Northern confirms emergency rail timetable with more than 150 train cancellations

Train operator will cut off Windermere and reduce other services

Simon Calder
Travel Correspondent
Friday 01 June 2018 19:16 BST
Rare sight: A Northern Pacer train at Preston in Lancashire
Rare sight: A Northern Pacer train at Preston in Lancashire

Shrink to success: that is the latest cunning plan at Northern. The beleaguered train operator, which has the franchise from Nottingham to Northumberland and Cheshire to Carlisle, is to cut 165 of the daily 2,800 services.

On 20 May, Northern launched radical new timetables designed to increase the number of trains and improve reliability. But the operation quickly unravelled and, according to the mayor of Greater Manchester, Andy Burnham, has since become “dramatically worse”.

With insufficient train drivers familiar with the routes, around 200 trains are being cancelled each day, and those that are running are often late.

The train operator has now revealed “a temporary change to its timetable to help reduce last minute cancellations”.

In Cumbria, no trains will run between Windermere and Oxenholme on the west coast main line, with tourists and locals obliged to catch a bus instead.

In Lancashire, services on the newly electrified line to both Blackpool North and South are being cut back, while almost all trains between Lancaster and Morecambe will cease.

Many Northern services at Liverpool Lime Street and Manchester Victoria are to be cancelled.

Most lines are not experiencing problems, and will continue as normal.

The train operator says it will still be running more services than it did before the May timetable change, and has promised a full service to be restored by the end of July.

David Brown, Northern’s managing director, said: “I’d like to apologise for this unacceptable situation and for the disruption and inconvenience many passengers have faced. We’re truly sorry for this and are working hard to fix this.

“We are absolutely committed to resolving the service issues, and the interim plan will help ensure we start to get back on track and start to give customers more certainty around the services we operate.”

David Sidebottom, passenger director at the watchdog body, Transport Focus, said: “Continuing poor performance has eroded their trust in the railway. To start rebuilding that trust we want to see an honest, realistic interim plan that leads to a return of reliable services.

“Passenger deserve better compensation for the misery they have experienced, especially commuters who have paid in advance through their season ticket.”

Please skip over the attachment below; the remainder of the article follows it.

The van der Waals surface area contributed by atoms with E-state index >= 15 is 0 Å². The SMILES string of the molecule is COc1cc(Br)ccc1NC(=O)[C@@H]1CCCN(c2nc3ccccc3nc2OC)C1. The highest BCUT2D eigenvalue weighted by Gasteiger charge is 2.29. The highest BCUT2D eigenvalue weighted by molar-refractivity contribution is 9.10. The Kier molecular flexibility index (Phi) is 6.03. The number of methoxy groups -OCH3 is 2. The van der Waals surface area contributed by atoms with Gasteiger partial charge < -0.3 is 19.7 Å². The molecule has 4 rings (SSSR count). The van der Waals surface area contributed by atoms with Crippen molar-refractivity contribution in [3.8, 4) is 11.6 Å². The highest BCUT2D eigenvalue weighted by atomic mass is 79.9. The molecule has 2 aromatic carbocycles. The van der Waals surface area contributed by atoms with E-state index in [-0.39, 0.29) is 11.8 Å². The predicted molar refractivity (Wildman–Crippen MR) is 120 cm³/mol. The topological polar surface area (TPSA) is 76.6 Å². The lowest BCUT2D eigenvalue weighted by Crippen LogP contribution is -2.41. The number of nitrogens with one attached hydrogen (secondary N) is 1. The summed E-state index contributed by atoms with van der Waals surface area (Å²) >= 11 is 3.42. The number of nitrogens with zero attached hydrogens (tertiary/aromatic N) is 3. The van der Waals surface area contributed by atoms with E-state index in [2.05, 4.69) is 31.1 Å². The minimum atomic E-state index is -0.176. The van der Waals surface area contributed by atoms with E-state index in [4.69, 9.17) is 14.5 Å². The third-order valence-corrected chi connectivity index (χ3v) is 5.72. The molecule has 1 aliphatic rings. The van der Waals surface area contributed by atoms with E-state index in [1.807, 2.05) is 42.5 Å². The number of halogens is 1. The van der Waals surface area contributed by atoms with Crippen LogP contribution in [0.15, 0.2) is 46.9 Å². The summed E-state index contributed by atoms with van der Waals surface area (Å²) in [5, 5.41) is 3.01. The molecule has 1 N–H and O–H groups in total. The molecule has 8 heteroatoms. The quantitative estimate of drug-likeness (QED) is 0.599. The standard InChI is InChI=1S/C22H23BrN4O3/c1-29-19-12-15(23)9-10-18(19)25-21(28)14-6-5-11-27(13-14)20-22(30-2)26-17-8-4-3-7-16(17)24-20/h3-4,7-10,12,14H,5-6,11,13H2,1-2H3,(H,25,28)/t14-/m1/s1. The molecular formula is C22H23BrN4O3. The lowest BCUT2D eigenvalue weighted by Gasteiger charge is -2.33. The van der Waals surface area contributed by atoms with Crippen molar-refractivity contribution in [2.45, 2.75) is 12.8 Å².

The National Union of Rail, Maritime and Transport Workers (RMT), which is engaged in a long and bitter dispute with Northern over the role of guards, has called for the transport secretary, Chris Grayling, to resign.

The union’s general secretary, Mick Cash said: “Not only is Chris Grayling incompetent and not fit to run a railway but he is a coward as well, leaving RMT members to take the flack for failed policies that are his responsibility.

“Grayling should get out, the private companies he is propping up should be sacked and the vital rail services the nation depends on should be returned to public ownership.”

More evidence has emerged about the causes of the shambles. Late-running Network Rail projects reduced the amount of time available for the train operators to plan new schedules. The infrastructure owner, overseen by the Department for Transport, then rejected some of their requests, and stipulated alternatives.

Similar problems have afflicted Govia Thameslink Railway, which has been cancelling dozens of services each day through its central core between London St Pancras and Blackfriars.

Train operators had to rewrite their plans in short order, and re-organise driver training. Despite assurances all was well, it is now clear that there was no possibility of operating the new timetables in full from day one.

What baffles passengers is why no-one at the train operators, Network Rail or the Department for Transport appears to have urged a postponement of the new timetables.

Had the schedules been deferred until August, many more drivers would have been fully trained — and, with fewer commuters using the trains, the potential damage to journeys would be minimised.

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